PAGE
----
Thursday, May 23, 2024

Last year during the holiday season, people started joining a baking forum on Reddit with two million members to share a photo and ask a burning question: What on earth is this cookie cutter supposed to be?

The earnest answers often helped clear up the bakers’ confusion. Quickly, however, the posts began surfacing so often that one member created a subreddit dedicated to untangling such cookie-cutter mysteries.

The forum on Reddit is called r/WhatIsMyCookieCutter, and its popularity — membership surged this fall to more than 250,000 people — says something about baking. Without packaging or instructions, the shape of a cookie cutter picked up at a secondhand store or rescued from the recesses of a silverware drawer can be hard to interpret. Is it meant to be a reindeer? A dinosaur? The state of Wyoming?

On r/WhatIsMyCookieCutter, there are no wrong answers. As more members arrived, the group evolved into a self-contained world of inside jokes and running gags. Others respond to queries by uploading renderings of what a cookie cutter might be, often using a drawing and painting app like Procreate to sketch out their whimsical and colorful suggestions.

Over time, these drawings became as much the focus of the subreddit as answering questions about the shapes. One person finds a rose in every cookie cutter. Another sees nothing but pineapples. Recently, the bill from the “I’m Just a Bill’ segment on “Schoolhouse Rock!” has made cameo appearances.

“In the early days, there was a very specific purpose for this sub, which was to identify the shapes of the more unique cookie cutters out there,” said Tes Reilly of Washington, D.C., an avid cookie decorator and one of seven current moderators of the subreddit. “It was practical.”

Now, “people are not here because they are avid users of cookie cutters with pressing questions,” Ms. Reilly, a doctoral candidate in media psychology, added, “but because the drawings are hilarious, the inside jokes are comforting, the attitude is always positive and despite its size or form, it is a very real, very meaningful community.”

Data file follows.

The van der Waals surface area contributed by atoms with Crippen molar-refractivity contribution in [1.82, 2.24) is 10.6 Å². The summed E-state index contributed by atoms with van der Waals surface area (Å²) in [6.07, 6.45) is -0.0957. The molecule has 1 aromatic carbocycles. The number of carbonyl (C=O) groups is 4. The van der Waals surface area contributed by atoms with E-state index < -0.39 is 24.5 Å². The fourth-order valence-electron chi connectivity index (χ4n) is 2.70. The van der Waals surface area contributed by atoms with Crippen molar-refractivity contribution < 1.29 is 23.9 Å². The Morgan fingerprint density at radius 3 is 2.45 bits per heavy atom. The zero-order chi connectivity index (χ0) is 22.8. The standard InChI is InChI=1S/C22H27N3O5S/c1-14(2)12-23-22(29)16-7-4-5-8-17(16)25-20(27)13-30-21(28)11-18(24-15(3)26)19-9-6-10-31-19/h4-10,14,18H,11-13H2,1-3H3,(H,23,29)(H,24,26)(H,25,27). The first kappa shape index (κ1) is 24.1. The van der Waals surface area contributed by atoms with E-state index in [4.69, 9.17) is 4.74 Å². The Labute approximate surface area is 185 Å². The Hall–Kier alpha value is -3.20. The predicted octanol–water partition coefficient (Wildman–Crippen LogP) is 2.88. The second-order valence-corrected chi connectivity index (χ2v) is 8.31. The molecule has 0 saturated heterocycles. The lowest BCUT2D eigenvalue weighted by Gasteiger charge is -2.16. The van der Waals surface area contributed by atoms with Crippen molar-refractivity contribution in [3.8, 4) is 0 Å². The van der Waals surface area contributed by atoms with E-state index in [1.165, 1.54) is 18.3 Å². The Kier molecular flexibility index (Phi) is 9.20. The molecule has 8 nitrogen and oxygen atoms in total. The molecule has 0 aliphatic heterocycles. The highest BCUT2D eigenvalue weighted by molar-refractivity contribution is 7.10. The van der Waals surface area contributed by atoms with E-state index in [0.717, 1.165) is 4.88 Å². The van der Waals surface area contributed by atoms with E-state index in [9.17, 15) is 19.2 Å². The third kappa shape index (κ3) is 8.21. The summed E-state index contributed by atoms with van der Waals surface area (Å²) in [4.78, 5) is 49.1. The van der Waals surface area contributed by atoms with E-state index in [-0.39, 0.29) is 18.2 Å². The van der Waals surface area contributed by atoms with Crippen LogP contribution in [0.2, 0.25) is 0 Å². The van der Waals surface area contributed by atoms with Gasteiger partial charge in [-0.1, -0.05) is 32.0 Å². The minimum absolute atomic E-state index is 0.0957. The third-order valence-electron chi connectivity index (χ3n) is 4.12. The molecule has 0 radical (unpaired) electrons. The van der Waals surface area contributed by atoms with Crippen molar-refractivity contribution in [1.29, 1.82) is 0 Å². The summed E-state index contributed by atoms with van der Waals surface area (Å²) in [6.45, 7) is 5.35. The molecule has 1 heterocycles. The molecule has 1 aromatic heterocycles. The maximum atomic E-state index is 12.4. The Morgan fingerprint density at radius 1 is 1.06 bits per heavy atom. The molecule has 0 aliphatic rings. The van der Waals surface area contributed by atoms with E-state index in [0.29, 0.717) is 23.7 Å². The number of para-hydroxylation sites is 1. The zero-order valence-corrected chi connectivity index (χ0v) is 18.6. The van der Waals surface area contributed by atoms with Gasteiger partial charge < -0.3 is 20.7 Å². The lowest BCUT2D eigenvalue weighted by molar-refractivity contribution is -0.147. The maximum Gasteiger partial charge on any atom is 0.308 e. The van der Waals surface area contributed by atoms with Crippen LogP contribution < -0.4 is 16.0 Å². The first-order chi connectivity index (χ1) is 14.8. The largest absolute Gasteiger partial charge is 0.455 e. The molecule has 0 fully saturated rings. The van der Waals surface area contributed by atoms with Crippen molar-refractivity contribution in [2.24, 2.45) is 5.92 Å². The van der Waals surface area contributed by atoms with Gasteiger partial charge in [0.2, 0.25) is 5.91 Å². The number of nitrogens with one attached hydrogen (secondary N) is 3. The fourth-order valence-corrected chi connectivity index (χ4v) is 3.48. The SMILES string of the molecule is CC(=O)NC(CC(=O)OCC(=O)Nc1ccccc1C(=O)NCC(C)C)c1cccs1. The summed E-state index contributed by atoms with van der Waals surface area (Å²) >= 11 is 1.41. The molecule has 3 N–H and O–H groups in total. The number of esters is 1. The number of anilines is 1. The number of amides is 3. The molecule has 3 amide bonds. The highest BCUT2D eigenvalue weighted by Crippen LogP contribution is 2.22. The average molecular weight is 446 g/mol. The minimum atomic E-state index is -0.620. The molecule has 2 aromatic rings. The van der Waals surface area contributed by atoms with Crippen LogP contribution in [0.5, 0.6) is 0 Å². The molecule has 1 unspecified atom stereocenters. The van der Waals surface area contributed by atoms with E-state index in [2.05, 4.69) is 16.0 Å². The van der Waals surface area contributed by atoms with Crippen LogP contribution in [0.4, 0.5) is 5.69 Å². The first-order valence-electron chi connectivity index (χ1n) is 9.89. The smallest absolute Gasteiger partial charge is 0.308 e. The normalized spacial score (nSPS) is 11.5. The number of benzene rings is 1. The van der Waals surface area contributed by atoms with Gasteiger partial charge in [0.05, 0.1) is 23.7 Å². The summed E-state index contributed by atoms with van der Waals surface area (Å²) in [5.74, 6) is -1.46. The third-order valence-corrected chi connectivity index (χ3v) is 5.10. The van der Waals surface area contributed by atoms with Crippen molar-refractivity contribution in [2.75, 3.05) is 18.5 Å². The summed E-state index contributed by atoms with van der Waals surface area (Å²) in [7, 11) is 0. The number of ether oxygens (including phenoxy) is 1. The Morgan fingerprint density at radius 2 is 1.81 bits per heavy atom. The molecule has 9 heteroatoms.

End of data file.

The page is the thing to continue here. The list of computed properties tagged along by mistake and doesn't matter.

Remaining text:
One spent so much time finding a way to draw the state of Wyoming into virtually every shape posted that she felt obligated to issue a formal farewell last month when the subreddit became too much of a distraction. “I’m saddened to announce that I won’t be doing any more Wyoming posts,” she wrote. “But I’ll definitely still visit.” The post received thousands of upvotes and hundreds of comments.

Another drew a rose in so many cookie cutter shapes that the image became something of a symbol for the community, inspiring bakers to recreate it in their icing designs. “In honor of our special friend,” one post reads, accompanied by nine cookies, all decorated with icing to look like the flower.

“Reddit and Reddit users in general get a bad rep on other social media platforms, but this subreddit proves just how wholesome users can be,” said Angelina Cannon, who lives in Middlesex County, N.J. Ms. Cannon said that she did not have much baking experience, but that she was drawn to the subreddit after following similar identification forums, such as r/WhatIsThisThing.

“I really wasn’t expecting all the art when I joined, but it definitely kept me interested,” she said.

There are a few rules, No. 1 being that every post must be cookie-cutter related; another prohibits the sale of cookie cutters. The moderators try not to stifle creativity or fun, aiming to maintain a spirited atmosphere.

“I’ve been part of some communities where the moderators are too hard or strict,” said Garyn Greene of Ohio, who recently joined the group’s moderation team after noticing the subreddit’s rising popularity. “I like making sure it’s whatever the community wants it to be.”

Someone drew a ghost into a shape that, according to the prevailing theory in the comments, started life as a dinosaur cookie-cutter before a baker stepped on it.Credit…mrtillman

Even with the self-referential jokes, open-ended rules and growing sense of camaraderie, the subreddit still serves its original purpose. Last month, for example, a baker posted a photo of the only cookie cutter they had yet to identify from a set. People populated the comments with drawings of a giraffe, a “check engine” light and, of course, a pineapple. A sewing machine, many were surprised to learn, was the right answer.

Not everyone appreciates the turn the group has taken, but there have been few negative comments, according to the moderators. To keep people engaged, there are plans for contests and online events.

Whether you see roses in a Christmas tree or Wyoming in a circle, Ms. Reilly said, there is one thing that everyone can agree on this holiday season: “I mean, who doesn’t love cookies?”

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